(Australia 12 Feb 1951– )
Installation dimensions variable according to wall size:
a-d - 4 spirit levels; 7.5 x 76.2 x 3cm; each
e-h - 4 plumb bobs; 133.5 x 12.6 x 2cm; each wooden slat
For over three decades Peter Tyndall’s art has examined the relationship between the viewer, the art object and the gallery or museum. Since 1974 he has titled each work through a system of three lines which immediately positions the artwork as a detail of a greater whole, the viewer as the subject of the art and the ‘something’ being looked at. The viewer then becomes a ‘detail’, though an integral one, of ‘cultural consumption production’.
Peter Tyndall’s 1988 work was first shown in an exhibition at the Yuill/Crowley gallery in Sydney entitled ‘The right-angle giver (instruments of the passion)’. These four timber right-angles are also spirit levels and plumb-bobs, tools for, among other things, hanging artworks straight on the wall. Each component has a Latin text: ‘vanitas’, ‘gravitas’, ‘levitas’, ‘veritas’, which translate as vanity, gravity, levity and truth. Each word has a resonance with the others and inevitably sets up oppositions between gravity and levity (weight and lightness, but also humour) and between vanity and truth (falseness and veracity). While the text seems to have a moral dictum, it draws no conclusions and in conjunction with the measuring devices suggests that the art gallery’s desire for measured gravity and truth is equally beset by levity and vanity.
The large painting from 1995 was the key work in Tyndall’s exhibition ‘The Big Bang (and five more last words)’. It embodies the direction he has taken since the late 1980s, when he extended his consideration of the circulation of the art object and the viewer’s relation to it to a consideration of creativity (and creation myths). ‘Logos/ha ha’ symbolised the power embodied in the word (logos), the word as embodying creation in Christian doctrine, and undermined it by the simple response of laughter (ha ha), which in turn symbolised and undermined the power relations involved in looking at a work of art in an art gallery. The gravity of art sanctified by the institution as art is undermined by the levity of a comic book laugh.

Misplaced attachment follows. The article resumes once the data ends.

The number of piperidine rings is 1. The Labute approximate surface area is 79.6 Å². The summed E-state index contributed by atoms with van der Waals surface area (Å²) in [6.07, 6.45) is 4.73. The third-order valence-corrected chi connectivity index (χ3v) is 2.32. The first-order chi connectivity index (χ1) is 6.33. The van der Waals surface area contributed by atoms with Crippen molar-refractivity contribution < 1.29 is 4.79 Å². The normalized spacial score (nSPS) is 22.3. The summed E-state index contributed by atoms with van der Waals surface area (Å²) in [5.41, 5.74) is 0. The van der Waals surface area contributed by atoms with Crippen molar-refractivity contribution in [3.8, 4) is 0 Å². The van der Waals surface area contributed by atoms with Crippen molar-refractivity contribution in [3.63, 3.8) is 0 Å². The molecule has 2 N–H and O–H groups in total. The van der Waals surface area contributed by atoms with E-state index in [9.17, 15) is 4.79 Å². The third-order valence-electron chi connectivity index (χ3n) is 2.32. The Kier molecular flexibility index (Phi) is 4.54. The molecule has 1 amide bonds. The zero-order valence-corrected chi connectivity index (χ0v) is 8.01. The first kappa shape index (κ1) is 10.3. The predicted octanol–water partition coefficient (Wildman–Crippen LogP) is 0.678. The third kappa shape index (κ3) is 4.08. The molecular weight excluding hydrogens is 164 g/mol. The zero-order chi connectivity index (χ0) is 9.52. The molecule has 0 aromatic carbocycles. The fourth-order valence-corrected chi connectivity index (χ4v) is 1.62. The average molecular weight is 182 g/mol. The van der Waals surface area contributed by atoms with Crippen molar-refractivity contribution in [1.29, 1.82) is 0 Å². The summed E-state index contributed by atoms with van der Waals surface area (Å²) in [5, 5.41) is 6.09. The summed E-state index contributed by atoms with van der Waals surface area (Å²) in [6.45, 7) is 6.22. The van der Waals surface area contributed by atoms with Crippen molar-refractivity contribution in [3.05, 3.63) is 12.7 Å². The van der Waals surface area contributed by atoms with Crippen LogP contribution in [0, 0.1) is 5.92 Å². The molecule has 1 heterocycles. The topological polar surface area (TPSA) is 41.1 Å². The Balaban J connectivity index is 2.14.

The split in this mythology of mastery and creation is echoed by the split in the canvas, emphasised by painting the edge where the two canvas panels meet red. The painting depicts the word ‘logos’, with the L and the S as letters and the O and G replaced with two eyes and a crucifix. The image of the archaic crucifix and the eyes on either side derive from an amulet that was placed in St Peter’s tomb in Rome at the time of Constantine. The eyes have a defensive, almost pagan, role, perhaps warding off the ‘evil eye’ by getting in first with their staring look. Tyndall has written: ‘The Big Bang in this case being the (first) sound (in the beginning was the word …) of the First Word being broken, being evoked, being made, (as represented by the split between the two LOGOS halves in my archetypal foundation myth imagery) … In my thinking and planning this BIG painting belongs as the generic generator back in 1988. It’s just that I had not gotten around to doing it before this’.1
1. Peter Tyndall, ‘The Big Bang (and five more last words)’, Anna Schwartz Gallery, Melbourne 1995, unpaginated
© Art Gallery of New South Wales Contemporary Collection Handbook, 2006
Anthony Bond (England; Australia) (Commissioning Editor), Wayne Tunnicliffe (New Zealand; Australia) (Commissioning Editor), Contemporary: Art Gallery of New South Wales Contemporary Collection, 2006, 200 (colour illus.).
Robert Raymond (Australia, b.1922) (Author), 52 views of Rudy Komon, Sydney, 1999, 164.
Ewen McDonald (Australia) (Editor), The Art Gallery of New South Wales collections, Sydney, 1994, 238 (colour illus.).
The right-angle giver (instruments of the passion), Yuill/Crowley Gallery, 1988–1988.